August 05, 2011

Fill in the blanks with ICHG 2011 truncated titles

The ICHG 2011 abstracts will be available in late August, but we now have some intriguing truncated titles. Quite useful for a fill-in-the-blanks game. For example:

Association of the European Lactase ...
Estimating Genetic Ancestry Using a ...
An admixture simulation program for use in ...
Accelerated evolution of brain specific ...
Inferring admixture proportions and recent ...
Genomic insights into recent human ...
Admixed human genomes reveal ancient and ...
Optimal Algorithm for Haplotype Phasing ...
Out of Africa migrations determine the ...
People of the British Isles: An analysis ...
Assigning Intra-European Ancestry to ...
Tracing the population origin of ...
African genome sequencing reveals ...
Population genetics of Finland revisited - ...
Survey of 20,000 human Y chromosomes shows ...
Ancient exome sequencing of human remains ...
Dating ancient admixture: the date of gene ...
Phylogeography of R1a1 Y-chromosomal ...
Molecular analysis of an ancient Thule ...
Evidence for extensive ancient admixture ...
Dual genetic structure of the Japanese ...

Does anyone think this sort of scientific teasing serves any purpose? Or that science would not be better served if results were published immediately rather than go through the venerated but time consuming rituals of conference presentation, journal submission, peer review, publication?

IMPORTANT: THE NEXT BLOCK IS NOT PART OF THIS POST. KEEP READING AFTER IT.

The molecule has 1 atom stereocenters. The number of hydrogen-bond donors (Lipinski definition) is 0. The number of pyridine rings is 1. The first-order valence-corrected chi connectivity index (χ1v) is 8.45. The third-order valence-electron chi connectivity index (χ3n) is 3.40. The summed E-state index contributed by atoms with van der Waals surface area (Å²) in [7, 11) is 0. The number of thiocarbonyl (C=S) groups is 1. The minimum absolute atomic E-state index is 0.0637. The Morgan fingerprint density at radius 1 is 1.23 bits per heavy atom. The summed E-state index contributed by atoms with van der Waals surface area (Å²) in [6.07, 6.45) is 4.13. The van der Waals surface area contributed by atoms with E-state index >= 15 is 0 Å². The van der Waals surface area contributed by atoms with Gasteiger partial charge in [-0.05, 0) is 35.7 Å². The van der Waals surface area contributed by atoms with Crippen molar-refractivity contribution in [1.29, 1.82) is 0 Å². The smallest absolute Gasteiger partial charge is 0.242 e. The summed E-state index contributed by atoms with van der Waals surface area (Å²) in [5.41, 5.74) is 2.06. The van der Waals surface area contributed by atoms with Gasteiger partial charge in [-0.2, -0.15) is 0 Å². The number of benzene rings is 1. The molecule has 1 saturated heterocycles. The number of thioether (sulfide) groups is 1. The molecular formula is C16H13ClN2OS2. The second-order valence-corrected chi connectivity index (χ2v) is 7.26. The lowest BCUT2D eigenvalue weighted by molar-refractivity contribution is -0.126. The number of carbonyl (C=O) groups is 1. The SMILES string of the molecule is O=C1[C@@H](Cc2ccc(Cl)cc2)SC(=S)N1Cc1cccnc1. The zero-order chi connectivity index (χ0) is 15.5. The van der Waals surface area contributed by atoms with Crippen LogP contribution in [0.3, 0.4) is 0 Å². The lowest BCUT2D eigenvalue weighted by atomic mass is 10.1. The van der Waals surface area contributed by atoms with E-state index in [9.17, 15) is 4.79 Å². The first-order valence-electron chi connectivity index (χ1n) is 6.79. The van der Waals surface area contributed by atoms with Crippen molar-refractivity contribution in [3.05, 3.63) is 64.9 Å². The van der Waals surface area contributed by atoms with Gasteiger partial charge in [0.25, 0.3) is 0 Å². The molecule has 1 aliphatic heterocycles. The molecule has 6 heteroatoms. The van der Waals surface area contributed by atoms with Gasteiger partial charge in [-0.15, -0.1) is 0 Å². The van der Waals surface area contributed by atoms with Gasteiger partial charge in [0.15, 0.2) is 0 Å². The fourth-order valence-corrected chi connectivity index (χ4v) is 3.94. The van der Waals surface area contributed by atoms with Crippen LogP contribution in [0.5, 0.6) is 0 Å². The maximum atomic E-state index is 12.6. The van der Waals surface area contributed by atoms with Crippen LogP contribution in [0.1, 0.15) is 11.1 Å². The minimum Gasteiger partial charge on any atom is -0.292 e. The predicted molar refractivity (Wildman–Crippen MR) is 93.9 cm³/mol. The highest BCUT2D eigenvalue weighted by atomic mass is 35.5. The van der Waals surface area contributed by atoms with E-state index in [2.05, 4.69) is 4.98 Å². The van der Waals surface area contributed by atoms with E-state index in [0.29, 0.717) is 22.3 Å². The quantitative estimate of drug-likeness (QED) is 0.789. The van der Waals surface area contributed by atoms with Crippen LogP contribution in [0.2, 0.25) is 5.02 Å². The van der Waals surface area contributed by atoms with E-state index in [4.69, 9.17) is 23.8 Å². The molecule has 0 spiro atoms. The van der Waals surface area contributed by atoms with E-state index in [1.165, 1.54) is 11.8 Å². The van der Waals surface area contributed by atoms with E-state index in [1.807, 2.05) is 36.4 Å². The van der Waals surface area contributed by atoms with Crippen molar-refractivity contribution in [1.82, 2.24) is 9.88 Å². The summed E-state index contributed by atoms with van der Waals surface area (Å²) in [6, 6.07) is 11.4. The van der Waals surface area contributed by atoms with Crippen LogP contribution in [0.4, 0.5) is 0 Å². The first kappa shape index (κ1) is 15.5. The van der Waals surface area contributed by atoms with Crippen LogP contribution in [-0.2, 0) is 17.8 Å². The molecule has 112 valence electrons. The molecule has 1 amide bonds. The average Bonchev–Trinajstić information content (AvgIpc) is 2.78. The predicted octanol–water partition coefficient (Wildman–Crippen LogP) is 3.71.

4 comments:

Onur said...

I normally don't like regulations, but what will prevent the publication of the likes of Arnaiz-Villena papers in the absence of peer review? I am not saying peer review is without problems, it is, and it certainly should be modified in a more effective and less time consuming way.

GailT said...

John Hawks linked to a nice critique of the peer review process and possible alternatives.

http://johnhawks.net/node/15616

http://www.genomesunzipped.org/2011/07/why-publish-science-in-peer-reviewed-journals.php

Onur said...

Gail, thanks for the link. Surely we need a new academic publishing system based on the principles of meritocracy that will utilize the internet revolution in a meritocratic, fast, effective and cheap way. Peer review is not the only and best option.

Andrew Oh-Willeke said...

Do scientists now have to start thinking like newspaper editors and thinking not just about what to put in the abstract and title, but also about what is in the first five or six words?

Science by quarter tweet? What will we come to next?